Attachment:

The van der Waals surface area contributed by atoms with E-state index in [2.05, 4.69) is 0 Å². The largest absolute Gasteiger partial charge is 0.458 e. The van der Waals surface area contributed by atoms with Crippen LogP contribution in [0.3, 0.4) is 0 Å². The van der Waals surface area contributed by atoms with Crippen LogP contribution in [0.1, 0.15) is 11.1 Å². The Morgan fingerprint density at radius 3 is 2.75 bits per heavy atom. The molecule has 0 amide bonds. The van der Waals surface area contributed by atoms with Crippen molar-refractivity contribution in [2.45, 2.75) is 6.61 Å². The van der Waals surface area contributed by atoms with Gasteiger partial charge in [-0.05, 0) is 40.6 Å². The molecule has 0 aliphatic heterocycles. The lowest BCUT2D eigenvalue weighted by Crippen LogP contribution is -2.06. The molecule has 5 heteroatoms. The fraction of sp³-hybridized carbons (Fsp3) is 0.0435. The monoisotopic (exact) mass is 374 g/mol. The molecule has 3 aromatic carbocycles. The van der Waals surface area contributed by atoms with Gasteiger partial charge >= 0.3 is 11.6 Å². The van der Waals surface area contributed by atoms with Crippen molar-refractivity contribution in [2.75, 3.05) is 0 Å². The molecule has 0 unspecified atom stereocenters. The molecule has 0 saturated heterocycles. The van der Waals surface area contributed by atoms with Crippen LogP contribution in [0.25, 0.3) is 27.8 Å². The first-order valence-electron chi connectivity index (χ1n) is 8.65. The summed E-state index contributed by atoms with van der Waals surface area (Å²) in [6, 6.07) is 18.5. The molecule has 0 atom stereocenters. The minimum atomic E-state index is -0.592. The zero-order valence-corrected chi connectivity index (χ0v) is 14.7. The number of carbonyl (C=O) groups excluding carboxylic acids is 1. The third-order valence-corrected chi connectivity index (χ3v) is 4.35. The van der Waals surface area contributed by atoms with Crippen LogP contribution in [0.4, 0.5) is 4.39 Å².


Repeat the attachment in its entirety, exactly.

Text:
The van der Waals surface area contributed by atoms with E-state index in [2.05, 4.69) is 0 Å². The largest absolute Gasteiger partial charge is 0.458 e. The van der Waals surface area contributed by atoms with Crippen LogP contribution in [0.3, 0.4) is 0 Å². The van der Waals surface area contributed by atoms with Crippen LogP contribution in [0.1, 0.15) is 11.1 Å². The Morgan fingerprint density at radius 3 is 2.75 bits per heavy atom. The molecule has 0 amide bonds. The van der Waals surface area contributed by atoms with Crippen molar-refractivity contribution in [2.45, 2.75) is 6.61 Å². The van der Waals surface area contributed by atoms with Gasteiger partial charge in [-0.05, 0) is 40.6 Å². The molecule has 0 aliphatic heterocycles. The lowest BCUT2D eigenvalue weighted by Crippen LogP contribution is -2.06. The molecule has 5 heteroatoms. The fraction of sp³-hybridized carbons (Fsp3) is 0.0435. The monoisotopic (exact) mass is 374 g/mol. The molecule has 3 aromatic carbocycles. The van der Waals surface area contributed by atoms with Gasteiger partial charge >= 0.3 is 11.6 Å². The van der Waals surface area contributed by atoms with Crippen molar-refractivity contribution in [2.75, 3.05) is 0 Å². The molecule has 0 unspecified atom stereocenters. The molecule has 0 saturated heterocycles. The van der Waals surface area contributed by atoms with Crippen LogP contribution in [0.25, 0.3) is 27.8 Å². The first-order valence-electron chi connectivity index (χ1n) is 8.65. The summed E-state index contributed by atoms with van der Waals surface area (Å²) in [6, 6.07) is 18.5. The molecule has 0 atom stereocenters. The minimum atomic E-state index is -0.592. The zero-order valence-corrected chi connectivity index (χ0v) is 14.7. The number of carbonyl (C=O) groups excluding carboxylic acids is 1. The third-order valence-corrected chi connectivity index (χ3v) is 4.35. The van der Waals surface area contributed by atoms with Crippen LogP contribution in [0.4, 0.5) is 4.39 Å².